Fig. 1
figure 1

A model of the two-dimensional model containing 72 cells

The second phase of the project included the implementation of the tool. The leading project team organized bimonthly full day meetings attended by more than 70 nurses, including unit nurses and directors from 20 geriatric centers, national geriatric nursing inspectors, and nursing faculty from Tel-Aviv University. Each gathering, hosted by a different geriatric center, followed a similar format: presentation of a background paper, discussion of one of the measures of care, guided tours of geropsychiatric units, and exchanges of information regarding problems and experiences related to the topic in discussion. In addition, the project core team, consisting of three geriatric nurse specialists, provided in depth guidance to six non-profit geropsychiatric units during weekly site visits. The team focused on identifying needs, planning and implementing change, and encouraging grass-roots involvement in every phase of the process. One year later, a follow up study showed improved quality of care, retention of positive changes and higher satisfaction among residents, families and staff as compared to the status quo at the project’s onset [7].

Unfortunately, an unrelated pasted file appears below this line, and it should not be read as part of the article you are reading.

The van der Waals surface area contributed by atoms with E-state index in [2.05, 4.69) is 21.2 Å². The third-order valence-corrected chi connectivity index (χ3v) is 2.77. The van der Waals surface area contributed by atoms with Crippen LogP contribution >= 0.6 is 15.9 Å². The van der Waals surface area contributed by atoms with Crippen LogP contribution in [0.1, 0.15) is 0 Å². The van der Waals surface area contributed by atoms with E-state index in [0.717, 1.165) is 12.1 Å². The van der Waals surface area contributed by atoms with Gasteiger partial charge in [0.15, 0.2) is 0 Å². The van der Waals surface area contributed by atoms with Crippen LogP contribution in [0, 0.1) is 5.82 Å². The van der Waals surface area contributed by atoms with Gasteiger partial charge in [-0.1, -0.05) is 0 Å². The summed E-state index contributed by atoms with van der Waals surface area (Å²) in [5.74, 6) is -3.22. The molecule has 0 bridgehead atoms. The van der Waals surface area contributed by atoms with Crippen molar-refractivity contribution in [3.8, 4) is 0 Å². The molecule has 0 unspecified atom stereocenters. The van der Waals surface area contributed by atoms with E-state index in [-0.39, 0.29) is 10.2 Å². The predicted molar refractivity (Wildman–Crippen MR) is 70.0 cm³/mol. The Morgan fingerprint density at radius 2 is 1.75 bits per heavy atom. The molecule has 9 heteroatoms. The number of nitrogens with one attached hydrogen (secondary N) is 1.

The mini-research groups, an outgrowth of the project’s large group meetings, continued to operate far beyond the official termination of the project (about 10 years). Each group consisted of practical unit nurses, guided by an academic advisor, and focused on a common unresolved clinical problem, which was raised by the clinical staff. With the help of the academic advisors, the problems were framed in terms of systematic research questions, with the goal of formulating appropriate interventions for challenging issues. Favorable results from one study group encouraged the establishment of additional mini-groups to solve other problems within the psychogeriatric unit’s daily routine. Altogether, about 15 mini-research groups were convened to study a wide range of clinical problems, such as how to use Jacuzzi bathing as a therapeutic tool; how to address loneliness; and how to reduce violence.